(FB 1550269987 Timestamp)
THE STATE OF RELIGION IN AMERICA (2014)
The Christian share of the population is declining and the religiously unaffiliated share is growing in all four major geographic regions of the country. Religious ânonesâ now constitute 19% of the adult population in the South (up from 13% in 2007), 22% of the population in the Midwest (up from 16%), 25% of the population in the Northeast (up from 16%) and 28% of the population in the West (up from 21%). In the West, the religiously unaffiliated are more numerous than Catholics (23%), evangelicals (22%) and every other religious group.
Whites continue to be more likely than both blacks and Hispanics to identify as religiously unaffiliated; 24% of whites say they have no religion, compared with 20% of Hispanics and 18% of blacks. But the religiously unaffiliated have grown (and Christians have declined) as a share of the population within all three of these racial and ethnic groups.
The percentage of college graduates who identify with Christianity has declined by nine percentage points since 2007 (from 73% to 64%). The Christian share of the population has declined by a similar amount among those with less than a college education (from 81% to 73%). Religious ânonesâ now constitute 24% of all college graduates (up from 17%) and 22% of those with less than a college degree (up from 16%).
More than a quarter of men (27%) now describe themselves as religiously unaffiliated, up from 20% in 2007. Fewer women are religious ânones,â but the religiously unaffiliated are growing among women at about the same rate as among men. Nearly one-in-five women (19%) now describe themselves as religiously unaffiliated, up from 13% in 2007.
Although it is low relative to other religious groups, the retention rate of the unaffiliated has increased. In the current survey, 53% of those raised as religiously unaffiliated still identify as ânonesâ in adulthood, up seven points since 2007. And among Millennials, ânonesâ actually have one of the highest retention rates of all the religious categories that are large enough to analyze in the survey.
As the ranks of the religiously unaffiliated continue to grow, they also describe themselves in increasingly secular terms. In 2007, 25% of the ânonesâ called themselves atheists or agnostics; 39% identified their religion as ânothing in particularâ and also said that religion is ânot tooâ or ânot at allâ important in their lives; and 36% identified their religion as ânothing in particularâ while nevertheless saying that religion is either âvery importantâ or âsomewhat importantâ in their lives. The new survey finds that the atheist and agnostic share of the ânonesâ has grown to 31%. Those identifying as ânothing in particularâ and describing religion as unimportant in their lives continue to account for 39% of all ânones.â But the share identifying as ânothing in particularâ while also affirming that religion is either âveryâ or âsomewhatâ important to them has fallen to 30% of all ânones.â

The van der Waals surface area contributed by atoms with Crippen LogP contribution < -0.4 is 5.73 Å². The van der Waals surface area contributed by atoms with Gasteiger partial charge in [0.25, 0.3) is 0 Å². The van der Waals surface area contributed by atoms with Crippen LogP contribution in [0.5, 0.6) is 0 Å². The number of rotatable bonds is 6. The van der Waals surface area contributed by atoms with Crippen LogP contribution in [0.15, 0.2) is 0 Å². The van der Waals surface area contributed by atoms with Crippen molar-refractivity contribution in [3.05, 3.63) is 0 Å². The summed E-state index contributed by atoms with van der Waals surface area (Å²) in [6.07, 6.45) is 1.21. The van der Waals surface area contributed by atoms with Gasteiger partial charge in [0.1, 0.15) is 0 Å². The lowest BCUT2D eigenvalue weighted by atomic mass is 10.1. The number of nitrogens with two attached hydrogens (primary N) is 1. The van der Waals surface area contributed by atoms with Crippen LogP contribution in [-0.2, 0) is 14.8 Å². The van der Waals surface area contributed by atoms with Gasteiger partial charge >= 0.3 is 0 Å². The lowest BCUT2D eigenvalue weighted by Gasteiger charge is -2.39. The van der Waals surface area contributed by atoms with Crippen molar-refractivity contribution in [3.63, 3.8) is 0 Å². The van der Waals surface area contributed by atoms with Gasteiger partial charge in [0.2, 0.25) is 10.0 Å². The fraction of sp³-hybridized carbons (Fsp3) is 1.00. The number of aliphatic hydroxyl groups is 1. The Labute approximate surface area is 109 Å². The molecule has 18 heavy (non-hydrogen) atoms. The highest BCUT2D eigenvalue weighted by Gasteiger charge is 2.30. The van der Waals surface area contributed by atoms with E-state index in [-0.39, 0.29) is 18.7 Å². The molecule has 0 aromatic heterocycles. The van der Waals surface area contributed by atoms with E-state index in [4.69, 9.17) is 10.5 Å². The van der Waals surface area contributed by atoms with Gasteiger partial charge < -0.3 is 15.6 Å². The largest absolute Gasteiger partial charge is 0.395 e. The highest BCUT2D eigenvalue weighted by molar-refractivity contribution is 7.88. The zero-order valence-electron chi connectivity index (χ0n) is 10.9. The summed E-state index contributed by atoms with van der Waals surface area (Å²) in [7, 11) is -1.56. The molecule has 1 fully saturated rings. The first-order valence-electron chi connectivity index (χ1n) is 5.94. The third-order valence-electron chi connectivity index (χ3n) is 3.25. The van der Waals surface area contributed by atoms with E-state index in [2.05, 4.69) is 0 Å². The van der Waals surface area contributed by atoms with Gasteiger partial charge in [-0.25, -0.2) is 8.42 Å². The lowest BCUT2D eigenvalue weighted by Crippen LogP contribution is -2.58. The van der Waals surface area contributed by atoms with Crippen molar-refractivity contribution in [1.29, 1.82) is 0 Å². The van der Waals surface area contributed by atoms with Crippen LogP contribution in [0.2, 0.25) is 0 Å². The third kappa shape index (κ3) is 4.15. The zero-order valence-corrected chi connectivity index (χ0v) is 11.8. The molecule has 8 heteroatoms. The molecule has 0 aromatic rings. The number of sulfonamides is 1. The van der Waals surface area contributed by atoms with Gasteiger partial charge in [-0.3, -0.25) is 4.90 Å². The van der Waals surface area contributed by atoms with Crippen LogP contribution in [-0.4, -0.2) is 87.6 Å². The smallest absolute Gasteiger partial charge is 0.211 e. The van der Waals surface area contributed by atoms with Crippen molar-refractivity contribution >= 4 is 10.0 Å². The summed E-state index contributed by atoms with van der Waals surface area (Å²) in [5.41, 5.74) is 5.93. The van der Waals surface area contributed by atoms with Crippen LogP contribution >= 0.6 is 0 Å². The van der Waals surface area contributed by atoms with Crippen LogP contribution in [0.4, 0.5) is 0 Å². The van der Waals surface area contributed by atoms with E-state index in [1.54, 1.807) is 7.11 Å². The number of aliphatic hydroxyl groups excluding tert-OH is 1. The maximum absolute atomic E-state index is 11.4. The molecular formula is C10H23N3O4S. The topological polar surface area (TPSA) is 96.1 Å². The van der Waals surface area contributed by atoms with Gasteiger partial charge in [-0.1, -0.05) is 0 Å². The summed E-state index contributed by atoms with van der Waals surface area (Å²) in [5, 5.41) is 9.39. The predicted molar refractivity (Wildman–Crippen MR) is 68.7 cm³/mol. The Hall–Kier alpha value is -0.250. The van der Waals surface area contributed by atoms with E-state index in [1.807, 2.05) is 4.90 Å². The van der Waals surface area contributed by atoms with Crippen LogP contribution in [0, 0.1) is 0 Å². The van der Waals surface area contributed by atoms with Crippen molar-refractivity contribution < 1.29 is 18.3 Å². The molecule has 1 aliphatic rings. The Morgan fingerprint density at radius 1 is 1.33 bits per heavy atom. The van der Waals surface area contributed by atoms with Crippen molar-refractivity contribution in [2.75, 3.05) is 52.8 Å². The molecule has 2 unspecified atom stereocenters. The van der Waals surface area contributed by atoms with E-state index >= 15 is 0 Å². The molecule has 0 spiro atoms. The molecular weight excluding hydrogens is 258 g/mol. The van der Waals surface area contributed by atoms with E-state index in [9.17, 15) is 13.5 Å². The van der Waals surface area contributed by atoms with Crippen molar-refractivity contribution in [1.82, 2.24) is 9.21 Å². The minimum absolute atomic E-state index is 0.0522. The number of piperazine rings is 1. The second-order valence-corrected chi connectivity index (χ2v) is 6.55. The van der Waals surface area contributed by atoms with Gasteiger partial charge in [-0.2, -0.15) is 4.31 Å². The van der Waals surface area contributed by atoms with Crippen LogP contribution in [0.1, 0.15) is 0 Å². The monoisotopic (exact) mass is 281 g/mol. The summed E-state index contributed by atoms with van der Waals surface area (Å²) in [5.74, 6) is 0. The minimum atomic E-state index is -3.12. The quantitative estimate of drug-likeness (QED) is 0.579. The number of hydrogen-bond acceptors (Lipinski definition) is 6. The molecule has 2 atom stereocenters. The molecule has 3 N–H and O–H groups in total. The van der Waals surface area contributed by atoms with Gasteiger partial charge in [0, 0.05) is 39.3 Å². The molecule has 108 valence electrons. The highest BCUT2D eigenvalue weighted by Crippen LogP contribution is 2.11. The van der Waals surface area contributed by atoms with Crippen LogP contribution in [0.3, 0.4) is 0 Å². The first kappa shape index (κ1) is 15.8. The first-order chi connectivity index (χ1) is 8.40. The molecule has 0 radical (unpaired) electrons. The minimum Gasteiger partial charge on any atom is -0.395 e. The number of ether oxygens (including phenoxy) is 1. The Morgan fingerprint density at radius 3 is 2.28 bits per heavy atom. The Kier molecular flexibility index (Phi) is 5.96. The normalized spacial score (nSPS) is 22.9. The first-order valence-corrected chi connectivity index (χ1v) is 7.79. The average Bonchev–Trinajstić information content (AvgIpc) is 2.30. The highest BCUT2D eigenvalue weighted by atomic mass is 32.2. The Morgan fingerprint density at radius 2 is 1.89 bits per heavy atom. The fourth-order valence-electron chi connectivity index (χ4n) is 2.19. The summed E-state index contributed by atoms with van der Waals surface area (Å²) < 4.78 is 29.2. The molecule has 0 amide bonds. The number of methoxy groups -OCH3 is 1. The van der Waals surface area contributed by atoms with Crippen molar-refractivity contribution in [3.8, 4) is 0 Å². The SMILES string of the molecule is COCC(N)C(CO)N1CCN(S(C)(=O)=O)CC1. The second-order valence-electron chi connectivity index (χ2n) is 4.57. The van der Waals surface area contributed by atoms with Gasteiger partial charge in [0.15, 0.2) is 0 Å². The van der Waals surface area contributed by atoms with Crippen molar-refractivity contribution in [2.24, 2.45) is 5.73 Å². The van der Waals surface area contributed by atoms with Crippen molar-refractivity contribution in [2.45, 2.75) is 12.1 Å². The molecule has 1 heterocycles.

While the mainline Protestant share of the population is significantly smaller today than it was in 2007, the evangelical Protestant share of the population has remained comparatively stable (ticking downward slightly from 26.3% to 25.4% of the population). As a result, evangelicals now constitute a clear majority (55%) of all U.S. Protestants. In 2007, roughly half of Protestants (51%) identified with evangelical churches.
Since 2007, the share of evangelical Protestants who identify with Baptist denominations has shrunk from 41% to 36%. Meanwhile, the share of evangelicals identifying with nondenominational churches has grown from 13% to 19%.
The United Methodist Church (UMC) continues to be the largest denomination within the mainline Protestant tradition. Currently, 25% of mainline Protestants identify with the UMC, down slightly from 28% in 2007.
More than six-in-ten people in the historically black Protestant tradition identify with Baptist denominations, including 22% who identify with the National Baptist Convention, the largest denomination within the historically black Protestant tradition.
The share of the public identifying with religions other than Christianity has grown from 4.7% in 2007 to 5.9% in 2014. Gains were most pronounced among Muslims (who accounted for 0.4% of respondents in the 2007 Religious Landscape Study and 0.9% in 2014) and Hindus (0.4% in 2007 vs. 0.7% in 2014).12
Roughly one-in-seven participants in the new survey (15%) were born outside the U.S., and two-thirds of those immigrants are Christians, including 39% who are Catholic. More than one-in-ten immigrants identify with a non-Christian faith, such as Islam or Hinduism.
Hindus and Jews continue to be the most highly educated religious traditions. Fully 77% of Hindus are college graduates, as are 59% of Jews (compared with 27% of all U.S. adults). These groups also have above-average household incomes. Fully 44% of Jews and 36% of Hindus say their annual family income exceeds $100,000, compared with 19% of the public overall.